Launch of USA-240
|Operator||U.S. Air Force|
|Mission duration||Elapsed: 1 year, 7 months and 14 days|
|Spacecraft type||Boeing X-37B|
|Launch mass||5,400 kg (11,900 lb)|
|Power||Deployable solar array, batteries|
|Start of mission|
|Launch date||11 December 2012, 18:03:00UTC|
|Rocket||Atlas V 501|
|Launch site||Cape Canaveral SLC-41|
|Contractor||United Launch Alliance|
|Semi-major axis||6,729.05 km (4,181.24 mi)|
|Perigee||345 km (214 mi)|
|Apogee||370 km (230 mi)|
|Epoch||22 June 2014, 19:10:15 UTC|
USA-240 is the second flight of the first Boeing X-37B, the Orbital Test Vehicle 3 (X-37B OTV-3), an American unmanned robotic vertical-takeoff, horizontal-landing spaceplane. It was launched aboard an Atlas V rocket from Cape Canaveral on 11 December 2012. It is operating in low Earth orbit. Its mission designation is part of the USA series.
The spaceplane is operated by the United States Air Force, which has not revealed the specific objectives of the mission or identity of the mission's payload. The Air Force stated only that the, "mission will incorporate the lessons learned during the refurbishment process on OTV-1. As the X-37B program is examining the affordability and reusability of space vehicles, validation through testing is vital to the process. We are excited to see how this vehicle performs on a second flight."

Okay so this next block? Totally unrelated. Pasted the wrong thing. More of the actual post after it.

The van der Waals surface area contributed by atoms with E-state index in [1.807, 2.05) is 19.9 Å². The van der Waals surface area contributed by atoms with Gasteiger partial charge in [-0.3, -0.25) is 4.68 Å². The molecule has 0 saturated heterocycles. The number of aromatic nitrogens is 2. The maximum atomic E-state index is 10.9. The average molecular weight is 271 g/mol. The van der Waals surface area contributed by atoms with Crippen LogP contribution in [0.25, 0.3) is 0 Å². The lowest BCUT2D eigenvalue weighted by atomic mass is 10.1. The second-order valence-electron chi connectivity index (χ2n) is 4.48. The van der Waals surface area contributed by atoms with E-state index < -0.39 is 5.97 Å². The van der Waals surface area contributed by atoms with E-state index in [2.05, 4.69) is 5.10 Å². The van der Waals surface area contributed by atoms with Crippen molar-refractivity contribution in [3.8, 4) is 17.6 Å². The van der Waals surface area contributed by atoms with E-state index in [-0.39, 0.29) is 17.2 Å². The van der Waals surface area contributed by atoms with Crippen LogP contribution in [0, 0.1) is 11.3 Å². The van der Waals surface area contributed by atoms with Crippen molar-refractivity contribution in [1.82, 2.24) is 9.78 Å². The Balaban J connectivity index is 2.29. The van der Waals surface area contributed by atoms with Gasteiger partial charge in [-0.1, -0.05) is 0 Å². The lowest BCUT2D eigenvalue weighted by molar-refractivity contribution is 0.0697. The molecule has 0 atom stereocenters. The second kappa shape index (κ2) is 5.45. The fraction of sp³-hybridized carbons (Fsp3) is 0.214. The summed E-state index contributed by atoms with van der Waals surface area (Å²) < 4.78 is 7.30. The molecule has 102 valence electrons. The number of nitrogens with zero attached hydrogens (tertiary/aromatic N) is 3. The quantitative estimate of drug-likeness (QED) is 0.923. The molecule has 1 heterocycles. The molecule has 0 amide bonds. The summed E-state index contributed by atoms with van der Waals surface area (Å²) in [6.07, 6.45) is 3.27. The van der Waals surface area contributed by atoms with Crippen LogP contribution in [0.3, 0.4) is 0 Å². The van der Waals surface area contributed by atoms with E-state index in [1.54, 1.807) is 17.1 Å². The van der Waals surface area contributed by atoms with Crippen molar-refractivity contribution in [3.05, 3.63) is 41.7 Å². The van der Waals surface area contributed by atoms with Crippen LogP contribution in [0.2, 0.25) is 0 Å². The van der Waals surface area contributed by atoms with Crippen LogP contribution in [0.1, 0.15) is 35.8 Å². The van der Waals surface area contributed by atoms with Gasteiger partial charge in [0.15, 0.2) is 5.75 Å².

OTV-3, the second mission for the first X-37B, and the third X-37B mission overall, was originally scheduled to be launched on 25 October 2012, but was postponed because of an engine issue with the Atlas V launch vehicle. The X-37B was successfully launched from Cape Canaveral on 11 December 2012. As of March 2014[update], the vehicle remains in orbit, and broke the program's own endurance record by passing 470 days in space.
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